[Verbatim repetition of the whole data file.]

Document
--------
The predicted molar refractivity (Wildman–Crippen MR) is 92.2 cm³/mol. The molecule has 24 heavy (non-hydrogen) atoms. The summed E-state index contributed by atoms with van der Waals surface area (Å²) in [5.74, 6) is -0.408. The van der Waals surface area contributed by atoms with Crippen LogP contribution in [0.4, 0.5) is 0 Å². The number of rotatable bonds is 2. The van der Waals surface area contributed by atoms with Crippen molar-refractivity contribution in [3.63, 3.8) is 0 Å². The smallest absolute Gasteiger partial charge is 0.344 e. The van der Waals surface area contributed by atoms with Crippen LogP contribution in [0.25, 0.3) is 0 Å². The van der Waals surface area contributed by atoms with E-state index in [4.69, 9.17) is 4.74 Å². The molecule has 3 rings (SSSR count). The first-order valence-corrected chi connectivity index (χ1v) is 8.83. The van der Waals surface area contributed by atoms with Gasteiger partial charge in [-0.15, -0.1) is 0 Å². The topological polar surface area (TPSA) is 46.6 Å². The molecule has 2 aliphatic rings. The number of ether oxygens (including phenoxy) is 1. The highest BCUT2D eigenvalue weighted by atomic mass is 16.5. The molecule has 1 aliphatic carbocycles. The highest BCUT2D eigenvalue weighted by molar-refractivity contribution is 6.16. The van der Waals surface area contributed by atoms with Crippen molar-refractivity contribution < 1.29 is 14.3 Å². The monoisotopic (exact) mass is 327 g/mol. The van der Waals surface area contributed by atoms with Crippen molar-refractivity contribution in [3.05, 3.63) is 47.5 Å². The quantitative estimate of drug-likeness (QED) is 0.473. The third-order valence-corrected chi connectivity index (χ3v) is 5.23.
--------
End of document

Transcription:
The predicted molar refractivity (Wildman–Crippen MR) is 92.2 cm³/mol. The molecule has 24 heavy (non-hydrogen) atoms. The summed E-state index contributed by atoms with van der Waals surface area (Å²) in [5.74, 6) is -0.408. The van der Waals surface area contributed by atoms with Crippen LogP contribution in [0.4, 0.5) is 0 Å². The number of rotatable bonds is 2. The van der Waals surface area contributed by atoms with Crippen molar-refractivity contribution in [3.63, 3.8) is 0 Å². The smallest absolute Gasteiger partial charge is 0.344 e. The van der Waals surface area contributed by atoms with Crippen LogP contribution in [0.25, 0.3) is 0 Å². The van der Waals surface area contributed by atoms with E-state index in [4.69, 9.17) is 4.74 Å². The molecule has 3 rings (SSSR count). The first-order valence-corrected chi connectivity index (χ1v) is 8.83. The van der Waals surface area contributed by atoms with Gasteiger partial charge in [-0.15, -0.1) is 0 Å². The topological polar surface area (TPSA) is 46.6 Å². The molecule has 2 aliphatic rings. The number of ether oxygens (including phenoxy) is 1. The highest BCUT2D eigenvalue weighted by atomic mass is 16.5. The molecule has 1 aliphatic carbocycles. The highest BCUT2D eigenvalue weighted by molar-refractivity contribution is 6.16. The van der Waals surface area contributed by atoms with Crippen molar-refractivity contribution < 1.29 is 14.3 Å². The monoisotopic (exact) mass is 327 g/mol. The van der Waals surface area contributed by atoms with Crippen molar-refractivity contribution in [3.05, 3.63) is 47.5 Å². The quantitative estimate of drug-likeness (QED) is 0.473. The third-order valence-corrected chi connectivity index (χ3v) is 5.23.